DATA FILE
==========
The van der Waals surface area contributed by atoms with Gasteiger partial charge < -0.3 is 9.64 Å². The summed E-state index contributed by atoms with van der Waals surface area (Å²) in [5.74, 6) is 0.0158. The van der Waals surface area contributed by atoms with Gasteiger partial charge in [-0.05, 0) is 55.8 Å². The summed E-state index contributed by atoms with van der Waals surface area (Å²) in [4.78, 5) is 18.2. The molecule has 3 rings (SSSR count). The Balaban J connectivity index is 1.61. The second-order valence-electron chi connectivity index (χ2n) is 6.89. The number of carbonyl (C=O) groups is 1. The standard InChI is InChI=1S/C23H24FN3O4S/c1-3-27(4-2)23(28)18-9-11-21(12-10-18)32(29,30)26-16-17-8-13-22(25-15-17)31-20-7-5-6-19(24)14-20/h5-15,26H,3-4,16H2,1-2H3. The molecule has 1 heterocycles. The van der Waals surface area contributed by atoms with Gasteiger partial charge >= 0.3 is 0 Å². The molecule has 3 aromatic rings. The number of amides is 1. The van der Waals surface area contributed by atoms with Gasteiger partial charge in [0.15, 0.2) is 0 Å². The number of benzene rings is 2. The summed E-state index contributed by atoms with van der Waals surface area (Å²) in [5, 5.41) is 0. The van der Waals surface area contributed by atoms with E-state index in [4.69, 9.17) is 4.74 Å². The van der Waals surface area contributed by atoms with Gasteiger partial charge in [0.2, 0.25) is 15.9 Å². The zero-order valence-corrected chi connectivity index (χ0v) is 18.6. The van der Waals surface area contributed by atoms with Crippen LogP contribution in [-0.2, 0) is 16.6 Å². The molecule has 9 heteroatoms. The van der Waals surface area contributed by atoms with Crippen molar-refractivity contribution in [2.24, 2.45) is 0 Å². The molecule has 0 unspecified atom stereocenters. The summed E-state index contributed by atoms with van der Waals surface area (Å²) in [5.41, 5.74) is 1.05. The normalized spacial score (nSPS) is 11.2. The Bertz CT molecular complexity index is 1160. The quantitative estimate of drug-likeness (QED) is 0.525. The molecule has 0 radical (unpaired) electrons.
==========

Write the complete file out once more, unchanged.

The van der Waals surface area contributed by atoms with Gasteiger partial charge < -0.3 is 9.64 Å². The summed E-state index contributed by atoms with van der Waals surface area (Å²) in [5.74, 6) is 0.0158. The van der Waals surface area contributed by atoms with Gasteiger partial charge in [-0.05, 0) is 55.8 Å². The summed E-state index contributed by atoms with van der Waals surface area (Å²) in [4.78, 5) is 18.2. The molecule has 3 rings (SSSR count). The Balaban J connectivity index is 1.61. The second-order valence-electron chi connectivity index (χ2n) is 6.89. The number of carbonyl (C=O) groups is 1. The standard InChI is InChI=1S/C23H24FN3O4S/c1-3-27(4-2)23(28)18-9-11-21(12-10-18)32(29,30)26-16-17-8-13-22(25-15-17)31-20-7-5-6-19(24)14-20/h5-15,26H,3-4,16H2,1-2H3. The molecule has 1 heterocycles. The van der Waals surface area contributed by atoms with Gasteiger partial charge >= 0.3 is 0 Å². The molecule has 3 aromatic rings. The number of amides is 1. The van der Waals surface area contributed by atoms with Gasteiger partial charge in [0.15, 0.2) is 0 Å². The number of benzene rings is 2. The summed E-state index contributed by atoms with van der Waals surface area (Å²) in [5, 5.41) is 0. The van der Waals surface area contributed by atoms with E-state index in [4.69, 9.17) is 4.74 Å². The van der Waals surface area contributed by atoms with Gasteiger partial charge in [0.2, 0.25) is 15.9 Å². The zero-order valence-corrected chi connectivity index (χ0v) is 18.6. The van der Waals surface area contributed by atoms with Crippen LogP contribution in [-0.2, 0) is 16.6 Å². The molecule has 9 heteroatoms. The van der Waals surface area contributed by atoms with Crippen molar-refractivity contribution in [2.24, 2.45) is 0 Å². The molecule has 0 unspecified atom stereocenters. The summed E-state index contributed by atoms with van der Waals surface area (Å²) in [5.41, 5.74) is 1.05. The normalized spacial score (nSPS) is 11.2. The Bertz CT molecular complexity index is 1160. The quantitative estimate of drug-likeness (QED) is 0.525. The molecule has 0 radical (unpaired) electrons.